Speaking of returning to places that are good for the soul, the earth of my elementary school is one such place, one that I bring the kids to when we’re back home in Canada.
It’s become an annual affair, a day trip every summer that the three have all joined me on, but one that Jon especially enjoys.
It was called Maple Crest, a name as Canadian and true as any, and there I am with my buddy Paul. We’re high-jumping in the rain, and playing hockey on the rink that Mr. Chamberlain would make every winter, and even getting the strap.
Once, Paul and I got the strap for fighting each other. Not just for fighting, mind you. Enough of that went on regularly with crowds of kids forming a circle and cheering the combatants on. But for doing it on school property.
When the principal held it out, the black strap flopped over. The red one, thicker, stood straight out. And after checking your hands to make sure they wouldn’t open any cuts, they asked you which one you preferred.
This, I always thought, was mighty decent and democratic of them. And anyone with experience knew that while the red one was heavier, the thinner black one stung more, especially with repeated hits.
I got the strap another time for being unable to stop laughing. This was with another Paul, a native boy whose last name nobody could say – it was Pinawonicka. Mrs. Clark thought that Paul Pinawonicka and I we were laughing at her – at her! – so she sent us to get the office for our just reward.
I know I would never do that, laugh at Mrs. Clark, because I was actually in love with her, at least as much as any Grade 2 boy could love his teacher. But, for sure, something was terribly funny, so funny that we just couldn’t keep it in over some length of time.
That final year at Maple Crest, the aforementioned Paul, that is my best buddy, and I won the school’s two trophies. His was for athletics and mine was for academics. When one goes to a small school, this is always more achievable, but it was a proud moment, nonetheless, one that I carried with me for many years.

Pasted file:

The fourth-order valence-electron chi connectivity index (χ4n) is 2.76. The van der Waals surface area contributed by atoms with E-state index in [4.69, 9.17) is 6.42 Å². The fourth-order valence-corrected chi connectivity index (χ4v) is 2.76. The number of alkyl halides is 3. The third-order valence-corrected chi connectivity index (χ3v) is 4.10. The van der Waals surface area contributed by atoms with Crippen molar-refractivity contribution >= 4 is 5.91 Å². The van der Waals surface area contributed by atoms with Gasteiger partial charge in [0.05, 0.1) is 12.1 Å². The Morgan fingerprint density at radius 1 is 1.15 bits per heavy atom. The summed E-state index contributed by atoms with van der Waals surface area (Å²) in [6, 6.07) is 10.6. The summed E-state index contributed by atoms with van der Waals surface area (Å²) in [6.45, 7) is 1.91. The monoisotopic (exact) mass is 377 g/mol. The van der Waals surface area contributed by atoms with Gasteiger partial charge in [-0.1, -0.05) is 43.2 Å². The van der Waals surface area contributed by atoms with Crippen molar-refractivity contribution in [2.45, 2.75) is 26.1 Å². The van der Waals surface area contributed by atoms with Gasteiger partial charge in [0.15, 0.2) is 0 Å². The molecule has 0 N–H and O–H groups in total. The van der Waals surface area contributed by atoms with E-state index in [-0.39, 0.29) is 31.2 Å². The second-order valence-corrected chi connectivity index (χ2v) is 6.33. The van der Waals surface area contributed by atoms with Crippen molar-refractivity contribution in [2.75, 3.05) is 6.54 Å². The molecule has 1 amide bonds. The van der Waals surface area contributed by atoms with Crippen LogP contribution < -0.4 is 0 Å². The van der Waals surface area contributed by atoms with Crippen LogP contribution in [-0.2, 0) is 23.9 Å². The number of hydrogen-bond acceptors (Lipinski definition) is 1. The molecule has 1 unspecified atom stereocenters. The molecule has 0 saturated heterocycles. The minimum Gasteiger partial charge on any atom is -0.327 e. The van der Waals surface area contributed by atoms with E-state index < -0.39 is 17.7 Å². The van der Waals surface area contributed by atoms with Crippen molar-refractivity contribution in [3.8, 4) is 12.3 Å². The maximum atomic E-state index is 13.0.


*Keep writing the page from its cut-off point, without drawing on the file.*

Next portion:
A long time after that – Paul by now a cop, me a reporter – returned to Maple Crest and went to its trophy case and found those trophies that had our names stamped on them, and held them again, and had a photo taken of us standing side-by-side with our big grins in front of the school.
My memories of those years are as deep as the ocean and you’ll forgive me if I occasionally fall into them in this unwinding space.
Of course, having children in countries like Canada isn’t what it used to be, so Maple Crest eventually dwindled into something so small that they had to tear it down. But its memory is kept alive through the park, Maple Crest Park, which is now where the school stood.
You’ve never seen grass that is greener or trees that are fuller or heard laughter that is brighter.
One particular summer day Jon was with me there, running with arms spread wide and turning to me and saying repeatedly, ‘So Daddy, it was here?! It was right here!?’
Then he jumped on the earth on the spot that wasn’t so far from where I sat at my desk, or, for that matter, stood with my hand held out waiting for you-know-what.
Yes, Jon. Right here. It was right here. It was this close. This is right where it was.